BOSTON (SHNS) – Traffic in the Bay State may have bounced back to pre-pandemic levels, but not as many people are flying in and out of Boston as they did before COVID-19 disrupted airports and the travel industry, according to the state’s port authority.

Still, passenger volume is trending upward. Over 2.5 million people flew out of Logan Airport in February — around 300,000 more than was forecast.

An estimated nearly 3.5 million passengers will pass through the Boston airport in March and April, but so far in the fiscal year 2023, actual flight passenger numbers have exceeded forecasts every month. Domestic business travel appears to be ticking upward, according to Massport CEO Lisa Wieland, and the lifting of COVID testing requirements in the U.S. for passengers arriving from China has also led to an increased number of visitors.

Meanwhile, the ongoing war in Ukraine, airline supply delays and pilot shortages, and the possibility of U.S. and global economic recession continue to pose challenges to the recovering airline industry.

At a Massport board meeting on Thursday morning, Wieland said the agency is keeping an eye on possible economic effects of two sudden bank failures last week that will likely shake consumer confidence.

Bank runs caused Silicon Valley Bank in California and Signature Bank in New York to both collapse within the past week after the Federal Reserve has been driving up interest rates for the past year in an attempt to bring down stubbornly high inflation.

The U.S. government has said there is little risk of a contagion leading other banks to collapse, but consumers may still be wary of spending money on travel if they fear a recession, Wieland said.

The estimated average of 33.6 million passengers that will fly in and out of Logan in the fiscal year 2023 represents an 8 percent increase over the fiscal year 2022, and a 175 percent increase over the 12.2 million passengers who flew to or from Logan in the fiscal year 2021 when COVID first hit the U.S.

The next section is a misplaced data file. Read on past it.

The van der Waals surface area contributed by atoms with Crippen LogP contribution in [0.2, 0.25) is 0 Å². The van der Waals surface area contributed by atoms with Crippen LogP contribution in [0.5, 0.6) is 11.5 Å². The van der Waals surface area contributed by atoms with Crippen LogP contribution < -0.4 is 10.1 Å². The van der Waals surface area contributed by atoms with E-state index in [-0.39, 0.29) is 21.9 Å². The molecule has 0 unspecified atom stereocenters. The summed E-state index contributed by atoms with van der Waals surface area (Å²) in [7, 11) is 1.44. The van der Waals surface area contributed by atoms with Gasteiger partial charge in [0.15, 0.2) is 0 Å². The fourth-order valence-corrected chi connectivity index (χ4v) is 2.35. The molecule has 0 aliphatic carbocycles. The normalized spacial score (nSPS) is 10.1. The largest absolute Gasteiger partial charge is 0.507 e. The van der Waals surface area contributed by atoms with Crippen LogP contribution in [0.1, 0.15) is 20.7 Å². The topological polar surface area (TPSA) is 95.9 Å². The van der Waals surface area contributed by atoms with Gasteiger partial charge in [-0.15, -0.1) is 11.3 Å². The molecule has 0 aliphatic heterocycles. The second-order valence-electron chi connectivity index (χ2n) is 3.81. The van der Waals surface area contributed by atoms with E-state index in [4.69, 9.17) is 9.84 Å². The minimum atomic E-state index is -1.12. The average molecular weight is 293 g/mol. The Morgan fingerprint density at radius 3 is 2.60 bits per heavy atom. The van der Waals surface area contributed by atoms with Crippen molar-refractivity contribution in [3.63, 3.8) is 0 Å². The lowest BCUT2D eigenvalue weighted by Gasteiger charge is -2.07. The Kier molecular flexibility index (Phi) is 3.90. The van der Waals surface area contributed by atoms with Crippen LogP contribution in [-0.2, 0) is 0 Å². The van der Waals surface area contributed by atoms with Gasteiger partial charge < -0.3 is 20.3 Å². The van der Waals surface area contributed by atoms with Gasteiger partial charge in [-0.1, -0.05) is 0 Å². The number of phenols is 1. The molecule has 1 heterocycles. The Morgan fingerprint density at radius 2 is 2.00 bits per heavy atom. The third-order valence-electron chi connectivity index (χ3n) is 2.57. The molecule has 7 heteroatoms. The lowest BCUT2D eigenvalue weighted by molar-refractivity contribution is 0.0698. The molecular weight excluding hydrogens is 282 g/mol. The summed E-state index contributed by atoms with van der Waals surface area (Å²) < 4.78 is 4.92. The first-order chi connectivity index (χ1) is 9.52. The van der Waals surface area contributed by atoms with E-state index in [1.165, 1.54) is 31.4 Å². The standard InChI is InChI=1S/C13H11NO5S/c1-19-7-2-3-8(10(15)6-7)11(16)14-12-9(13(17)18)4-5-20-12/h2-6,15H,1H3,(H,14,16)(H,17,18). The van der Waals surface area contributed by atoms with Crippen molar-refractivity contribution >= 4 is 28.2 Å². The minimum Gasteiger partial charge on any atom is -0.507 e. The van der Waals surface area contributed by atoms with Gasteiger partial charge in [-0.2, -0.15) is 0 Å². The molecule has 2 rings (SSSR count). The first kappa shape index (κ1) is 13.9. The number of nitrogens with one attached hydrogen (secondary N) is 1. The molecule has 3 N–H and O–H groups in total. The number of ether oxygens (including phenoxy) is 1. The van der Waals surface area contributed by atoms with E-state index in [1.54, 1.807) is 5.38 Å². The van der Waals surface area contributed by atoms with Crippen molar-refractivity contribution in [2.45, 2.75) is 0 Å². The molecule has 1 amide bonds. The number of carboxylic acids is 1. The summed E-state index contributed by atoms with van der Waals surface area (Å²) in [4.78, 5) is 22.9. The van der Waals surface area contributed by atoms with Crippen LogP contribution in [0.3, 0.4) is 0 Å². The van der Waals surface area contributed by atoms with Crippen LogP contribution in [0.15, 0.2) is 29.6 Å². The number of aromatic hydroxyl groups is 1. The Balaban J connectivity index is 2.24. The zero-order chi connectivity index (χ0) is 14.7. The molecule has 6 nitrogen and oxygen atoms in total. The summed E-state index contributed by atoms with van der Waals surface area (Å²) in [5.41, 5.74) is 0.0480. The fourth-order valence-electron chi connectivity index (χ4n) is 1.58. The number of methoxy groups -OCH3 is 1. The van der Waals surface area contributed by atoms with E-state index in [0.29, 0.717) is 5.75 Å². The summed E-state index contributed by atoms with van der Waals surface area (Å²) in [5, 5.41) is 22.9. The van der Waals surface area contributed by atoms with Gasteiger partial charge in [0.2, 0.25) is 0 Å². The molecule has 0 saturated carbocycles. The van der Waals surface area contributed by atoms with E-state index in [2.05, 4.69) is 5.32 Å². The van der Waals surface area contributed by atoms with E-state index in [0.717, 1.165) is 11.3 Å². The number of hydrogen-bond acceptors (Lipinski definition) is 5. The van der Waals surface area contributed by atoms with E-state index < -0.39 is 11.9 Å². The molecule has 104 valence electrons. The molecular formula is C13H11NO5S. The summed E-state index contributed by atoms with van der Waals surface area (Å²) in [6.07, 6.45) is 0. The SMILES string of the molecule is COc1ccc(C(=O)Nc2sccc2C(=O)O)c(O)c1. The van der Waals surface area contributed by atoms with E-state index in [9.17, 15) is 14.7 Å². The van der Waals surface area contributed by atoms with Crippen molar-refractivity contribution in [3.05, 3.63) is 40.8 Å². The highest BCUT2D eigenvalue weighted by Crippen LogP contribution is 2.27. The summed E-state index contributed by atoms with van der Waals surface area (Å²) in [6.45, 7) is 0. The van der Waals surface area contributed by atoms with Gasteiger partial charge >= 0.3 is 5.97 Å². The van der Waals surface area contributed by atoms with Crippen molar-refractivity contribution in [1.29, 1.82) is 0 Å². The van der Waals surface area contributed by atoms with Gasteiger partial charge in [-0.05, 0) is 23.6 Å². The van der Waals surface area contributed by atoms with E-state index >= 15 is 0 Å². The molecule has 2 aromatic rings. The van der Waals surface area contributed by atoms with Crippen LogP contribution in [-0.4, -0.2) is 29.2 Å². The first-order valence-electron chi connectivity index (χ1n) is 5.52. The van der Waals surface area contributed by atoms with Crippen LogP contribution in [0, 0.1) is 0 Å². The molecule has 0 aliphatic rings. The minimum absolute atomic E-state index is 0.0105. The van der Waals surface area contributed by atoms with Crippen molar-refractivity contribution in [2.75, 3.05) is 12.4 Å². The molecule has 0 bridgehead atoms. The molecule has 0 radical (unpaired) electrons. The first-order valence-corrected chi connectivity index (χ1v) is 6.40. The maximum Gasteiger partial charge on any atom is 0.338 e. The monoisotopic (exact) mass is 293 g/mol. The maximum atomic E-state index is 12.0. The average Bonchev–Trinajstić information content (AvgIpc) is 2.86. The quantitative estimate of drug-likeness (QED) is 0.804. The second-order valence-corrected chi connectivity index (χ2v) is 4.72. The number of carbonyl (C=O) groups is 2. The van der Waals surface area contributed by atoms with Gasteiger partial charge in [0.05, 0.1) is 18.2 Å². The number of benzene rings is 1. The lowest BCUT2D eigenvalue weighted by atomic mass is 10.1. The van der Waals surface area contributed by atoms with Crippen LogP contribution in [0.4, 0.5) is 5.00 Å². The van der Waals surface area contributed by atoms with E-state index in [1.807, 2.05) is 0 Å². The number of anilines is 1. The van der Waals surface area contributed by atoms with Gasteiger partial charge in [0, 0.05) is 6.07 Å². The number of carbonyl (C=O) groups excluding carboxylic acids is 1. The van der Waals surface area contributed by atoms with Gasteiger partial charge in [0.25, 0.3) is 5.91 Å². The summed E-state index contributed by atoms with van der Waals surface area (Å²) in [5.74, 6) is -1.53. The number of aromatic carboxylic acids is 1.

Full recovery is not expected until after the fiscal year 2023, Wieland said.

Financially, Massport is still feeling the effects of COVID-19, partially due to higher operating costs from inflation. Before the pandemic, the authority was targeting a $3.2 billion capital plan which got slashed when they suspended $1 billion worth of projects in the wake of COVID financial impacts.

Projects such as expanding Terminal E at Logan Airport (which would include three gates and a Blue Line Connection), cruise terminal renovation, and Logan HVAC replacement and central heating plant upgrades got put on the back burner.

In a new capital financial plan the Massport board approved on Thursday, the authority is taking back up a number of these plans, which will cost half a billion dollars. These include a phase of the Terminal E modernization, which received $22.5 million in additional federal funding this month, a Terminal E parking garage, Braintree Logan Express parking structure, and central heating plant upgrades focused on reducing emissions.

At $2.7 billion, the approved capital financial plan for the next five years still remains half a billion dollars below the $3.2 billion plan the agency had targeted before the pandemic.

Meanwhile, tolls and traffic have rebounded in Massachusetts. The state highway system announced earlier this month that it is bringing in nearly as much money from tolls as it did before COVID-19.

And as cars and planes are returning to normal ridership, the MBTA is lagging behind. The average systemwide use of the MBTA remains only a bit more than half of the pre-pandemic levels, and the rate of recovery slowed in the past year in the face of widespread service disruptions.